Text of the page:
The same experiments had been recently tried with the same result at the battle of Ravenna, one of those tremendous days into which human folly and wickedness compress the whole devastation of a famine or a plague. In that memorable conflict, the infantry of Arragon, the old companions of Gonsalvo, deserted by all their allies, hewed a passage through the thickest of the imperial pikes, and effected an unbroken retreat, in the face of the gendarmerie of De Foix, and the renowned artillery of Este. Fabrizio, or rather Machiavelli, proposes to combine the two systems, to arm the foremost lines with the pike, for the purpose of repulsing cavalry, and those in the rear with the sword, as being a weapon better adapted for every purpose. Throughout the work, the author expresses the highest admira tion of the military science of the ancient Romans, and the greatest contempt for the maxims which had been in vogue ainongst the Italian commanders of the preceding genera tion. He prefers infantry to cavalry; and for tified camps to fortified towns. He is inclined to substitute rapid movements, and decisive engagements, for the languid and dilatory operations of his countrymen. He attaches very little importance to the invention of gun. The fallen statesman still clung to his pro- powder. Indeed he seems to think that it ject with unabated ardour. With the view of ought scarcely to produce any change in the vindicating it from some popular objections, mode of arming or of disposing troops. The and of refuting some prevailing errors on the general testimony of historians, it must be subject of military science, he wrote his seven allowed, seems to prove, that the ill-construct books on the Art of War. This excellent worked and ill-served artillery of those times, is in the form of a dialogue. The opinions of the writer are put into the mouth of Fabrizio Colonna, a powerful nobleman of the Ecclesiastical State, and an officer of distinguished merit in the service of the King of Spain. He visits Florence on his way from Lombardy to his own domains. He is invited to meet some friends at the house of Cosimo Rucellui, an
though useful in a siege, was of little value on the field of battle.
Of the tactics of Machiavelli we will not venture to give an opinion; but we are cer tain that his book is most able and interesting As a commentary on the history of his times it is invaluable. The ingenuity, the grace, and the perspicuity of the style, and the eloquence
and animation of particular passages, must give pleasure even to readers who take no interest in the subject.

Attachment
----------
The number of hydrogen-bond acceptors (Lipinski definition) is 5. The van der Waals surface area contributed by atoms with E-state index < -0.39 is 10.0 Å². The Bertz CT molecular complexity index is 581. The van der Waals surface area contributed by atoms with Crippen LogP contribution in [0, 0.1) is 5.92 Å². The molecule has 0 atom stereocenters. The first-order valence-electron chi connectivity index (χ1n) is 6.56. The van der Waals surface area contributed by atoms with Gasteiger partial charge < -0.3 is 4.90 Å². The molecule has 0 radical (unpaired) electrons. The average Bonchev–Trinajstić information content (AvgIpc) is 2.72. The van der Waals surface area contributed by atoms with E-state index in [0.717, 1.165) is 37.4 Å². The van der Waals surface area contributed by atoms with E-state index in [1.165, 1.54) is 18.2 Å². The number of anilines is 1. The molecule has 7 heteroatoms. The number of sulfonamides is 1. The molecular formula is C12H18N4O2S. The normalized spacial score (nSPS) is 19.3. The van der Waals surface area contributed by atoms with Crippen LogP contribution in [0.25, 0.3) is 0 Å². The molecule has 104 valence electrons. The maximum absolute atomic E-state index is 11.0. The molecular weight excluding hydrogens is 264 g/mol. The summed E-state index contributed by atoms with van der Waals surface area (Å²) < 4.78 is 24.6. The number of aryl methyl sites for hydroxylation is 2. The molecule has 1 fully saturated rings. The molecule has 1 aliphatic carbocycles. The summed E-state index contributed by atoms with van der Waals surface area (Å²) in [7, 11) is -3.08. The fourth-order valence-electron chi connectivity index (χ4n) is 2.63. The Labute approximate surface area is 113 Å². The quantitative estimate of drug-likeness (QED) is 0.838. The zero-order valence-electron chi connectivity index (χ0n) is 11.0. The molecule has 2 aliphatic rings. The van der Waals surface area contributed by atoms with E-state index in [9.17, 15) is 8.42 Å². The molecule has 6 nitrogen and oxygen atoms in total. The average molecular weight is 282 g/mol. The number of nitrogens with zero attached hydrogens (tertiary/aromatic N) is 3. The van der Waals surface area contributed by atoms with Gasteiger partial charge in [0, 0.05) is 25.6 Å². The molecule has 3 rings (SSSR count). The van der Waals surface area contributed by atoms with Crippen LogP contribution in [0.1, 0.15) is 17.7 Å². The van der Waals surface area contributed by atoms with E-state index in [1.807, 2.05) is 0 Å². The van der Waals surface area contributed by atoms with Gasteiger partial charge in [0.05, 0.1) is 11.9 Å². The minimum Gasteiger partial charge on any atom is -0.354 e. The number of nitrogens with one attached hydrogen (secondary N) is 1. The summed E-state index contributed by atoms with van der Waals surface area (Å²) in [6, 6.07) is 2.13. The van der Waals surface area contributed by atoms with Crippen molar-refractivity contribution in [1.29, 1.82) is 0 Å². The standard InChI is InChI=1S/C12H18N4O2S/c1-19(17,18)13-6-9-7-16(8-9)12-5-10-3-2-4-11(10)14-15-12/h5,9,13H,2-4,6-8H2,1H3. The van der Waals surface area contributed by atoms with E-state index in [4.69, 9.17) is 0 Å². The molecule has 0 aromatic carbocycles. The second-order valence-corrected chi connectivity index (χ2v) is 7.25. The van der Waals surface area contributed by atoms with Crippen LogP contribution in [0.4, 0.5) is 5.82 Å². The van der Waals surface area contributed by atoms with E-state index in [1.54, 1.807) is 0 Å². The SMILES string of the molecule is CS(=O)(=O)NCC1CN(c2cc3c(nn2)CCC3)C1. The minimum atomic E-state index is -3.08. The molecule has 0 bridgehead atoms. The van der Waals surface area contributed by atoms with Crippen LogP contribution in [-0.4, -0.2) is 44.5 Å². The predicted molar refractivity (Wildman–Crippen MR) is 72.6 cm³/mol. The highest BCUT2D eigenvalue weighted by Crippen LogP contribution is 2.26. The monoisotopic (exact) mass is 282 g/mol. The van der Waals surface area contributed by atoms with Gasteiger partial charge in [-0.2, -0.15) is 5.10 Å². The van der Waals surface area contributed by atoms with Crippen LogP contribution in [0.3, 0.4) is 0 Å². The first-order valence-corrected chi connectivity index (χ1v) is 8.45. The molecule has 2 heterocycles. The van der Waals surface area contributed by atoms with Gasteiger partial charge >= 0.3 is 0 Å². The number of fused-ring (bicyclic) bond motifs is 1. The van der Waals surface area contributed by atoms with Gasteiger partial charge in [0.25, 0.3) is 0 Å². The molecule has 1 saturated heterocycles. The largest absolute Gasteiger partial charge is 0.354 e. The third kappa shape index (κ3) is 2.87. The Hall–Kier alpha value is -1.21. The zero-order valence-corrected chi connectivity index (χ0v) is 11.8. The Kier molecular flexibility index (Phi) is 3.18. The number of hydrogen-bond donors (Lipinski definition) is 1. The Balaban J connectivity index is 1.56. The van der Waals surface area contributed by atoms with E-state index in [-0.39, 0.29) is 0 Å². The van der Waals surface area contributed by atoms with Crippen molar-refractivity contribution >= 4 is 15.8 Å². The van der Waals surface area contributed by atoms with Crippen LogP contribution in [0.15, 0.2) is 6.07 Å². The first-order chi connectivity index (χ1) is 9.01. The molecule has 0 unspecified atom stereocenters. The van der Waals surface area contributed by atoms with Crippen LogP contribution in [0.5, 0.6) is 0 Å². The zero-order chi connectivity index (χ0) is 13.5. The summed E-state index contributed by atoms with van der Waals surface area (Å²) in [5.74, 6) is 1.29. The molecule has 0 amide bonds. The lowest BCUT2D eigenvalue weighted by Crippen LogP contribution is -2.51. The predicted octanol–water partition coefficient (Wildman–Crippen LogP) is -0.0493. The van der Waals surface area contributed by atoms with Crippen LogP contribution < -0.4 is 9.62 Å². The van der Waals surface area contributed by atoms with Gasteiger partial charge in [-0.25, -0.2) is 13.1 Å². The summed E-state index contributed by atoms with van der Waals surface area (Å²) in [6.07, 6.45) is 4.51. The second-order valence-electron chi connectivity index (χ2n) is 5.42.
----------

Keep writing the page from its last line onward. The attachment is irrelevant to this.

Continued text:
impart to them that vivid and practical character which so widely distinguishes them from the vague theories of most political philosophers.
The Prince and the Discourses on Livy were written after the fall of the republican govern- Every man who has seen the world knows ment. The former was dedicated to the young that nothing is so useless as a general maxim. Lorenzo de Medici. This circumstance seems │If it be very moral and very true, it may serve to have disgusted the contemporaries of the for a copy to a charity-boy. If, like those of writer far more than the doctrines which have Rochefoucauld, it be sparkling and whimsirendered the name of the work odious in later cal, it may make an excellent motto for an times. It was considered as an indication of essay. But few, indeed, of the many wise political apostasy. The fact, however, seems apophthegms which have been uttered, from to have been, that Machiavelli, despairing of the time of the Seven Sages of Greece to tha the liberty of Florence, was inclined to support of Poor Richard, have prevented a single fool any government which might preserve her ish action. We give the highest and the mosĮ independence. The interval which separated a peculiar praise to the precepts of Machiavelli, democracy and a despotism, Soderini and Lo-when we say that they may frequently be of renzo, seemed to vanish when compared with the difference between the former and the present state of Italy; between the security, the opulence, and the repose which it had enjoyed under its native rulers, and the misery in which it had been plunged since the fatal year in There are errors in these works. But they which the first foreign tyrant had descended are errors which a writer situated like Machia from the Alps. The noble and pathetic ex-velli could scarcely avoid. They arise, for the hortation with which the Prince concludes, shows how strongly the writer felt upon this subject.